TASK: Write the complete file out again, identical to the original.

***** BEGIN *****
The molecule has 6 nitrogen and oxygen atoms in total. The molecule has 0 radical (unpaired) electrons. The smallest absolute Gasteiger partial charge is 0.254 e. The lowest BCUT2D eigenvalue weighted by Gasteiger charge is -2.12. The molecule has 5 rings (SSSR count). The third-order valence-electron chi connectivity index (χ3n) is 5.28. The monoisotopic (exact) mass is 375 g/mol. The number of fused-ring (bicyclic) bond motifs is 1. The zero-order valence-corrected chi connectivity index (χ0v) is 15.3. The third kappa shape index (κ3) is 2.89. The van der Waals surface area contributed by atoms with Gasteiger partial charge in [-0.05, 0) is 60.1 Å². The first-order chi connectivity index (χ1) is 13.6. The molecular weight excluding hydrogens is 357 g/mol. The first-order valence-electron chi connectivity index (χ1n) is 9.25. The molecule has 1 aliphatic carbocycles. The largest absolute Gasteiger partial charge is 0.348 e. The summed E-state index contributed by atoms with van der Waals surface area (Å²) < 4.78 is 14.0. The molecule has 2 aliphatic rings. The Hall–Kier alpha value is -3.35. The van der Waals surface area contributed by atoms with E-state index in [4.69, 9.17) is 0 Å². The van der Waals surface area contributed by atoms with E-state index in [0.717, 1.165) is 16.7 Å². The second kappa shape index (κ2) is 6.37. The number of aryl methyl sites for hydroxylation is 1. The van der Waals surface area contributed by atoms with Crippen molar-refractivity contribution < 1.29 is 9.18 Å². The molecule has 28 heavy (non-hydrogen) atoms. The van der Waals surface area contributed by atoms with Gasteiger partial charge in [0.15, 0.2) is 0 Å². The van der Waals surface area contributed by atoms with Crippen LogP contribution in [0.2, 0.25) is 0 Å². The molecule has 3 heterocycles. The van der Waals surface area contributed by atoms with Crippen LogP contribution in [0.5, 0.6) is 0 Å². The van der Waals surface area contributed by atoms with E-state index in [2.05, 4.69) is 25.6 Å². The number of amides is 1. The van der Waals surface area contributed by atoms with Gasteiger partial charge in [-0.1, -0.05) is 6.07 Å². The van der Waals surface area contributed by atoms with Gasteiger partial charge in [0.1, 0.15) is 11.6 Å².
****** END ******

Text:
The molecule has 6 nitrogen and oxygen atoms in total. The molecule has 0 radical (unpaired) electrons. The smallest absolute Gasteiger partial charge is 0.254 e. The lowest BCUT2D eigenvalue weighted by Gasteiger charge is -2.12. The molecule has 5 rings (SSSR count). The third-order valence-electron chi connectivity index (χ3n) is 5.28. The monoisotopic (exact) mass is 375 g/mol. The number of fused-ring (bicyclic) bond motifs is 1. The zero-order valence-corrected chi connectivity index (χ0v) is 15.3. The third kappa shape index (κ3) is 2.89. The van der Waals surface area contributed by atoms with Gasteiger partial charge in [-0.05, 0) is 60.1 Å². The first-order chi connectivity index (χ1) is 13.6. The molecular weight excluding hydrogens is 357 g/mol. The first-order valence-electron chi connectivity index (χ1n) is 9.25. The molecule has 1 aliphatic carbocycles. The largest absolute Gasteiger partial charge is 0.348 e. The summed E-state index contributed by atoms with van der Waals surface area (Å²) < 4.78 is 14.0. The molecule has 2 aliphatic rings. The Hall–Kier alpha value is -3.35. The van der Waals surface area contributed by atoms with E-state index in [4.69, 9.17) is 0 Å². The van der Waals surface area contributed by atoms with E-state index in [0.717, 1.165) is 16.7 Å². The second kappa shape index (κ2) is 6.37. The number of aryl methyl sites for hydroxylation is 1. The van der Waals surface area contributed by atoms with Crippen molar-refractivity contribution < 1.29 is 9.18 Å². The molecule has 28 heavy (non-hydrogen) atoms. The van der Waals surface area contributed by atoms with Gasteiger partial charge in [0.15, 0.2) is 0 Å². The van der Waals surface area contributed by atoms with Crippen LogP contribution in [0.2, 0.25) is 0 Å². The molecule has 3 heterocycles. The van der Waals surface area contributed by atoms with Crippen LogP contribution in [0.5, 0.6) is 0 Å². The van der Waals surface area contributed by atoms with E-state index in [2.05, 4.69) is 25.6 Å². The number of amides is 1. The van der Waals surface area contributed by atoms with Gasteiger partial charge in [-0.1, -0.05) is 6.07 Å². The van der Waals surface area contributed by atoms with Gasteiger partial charge in [0.1, 0.15) is 11.6 Å².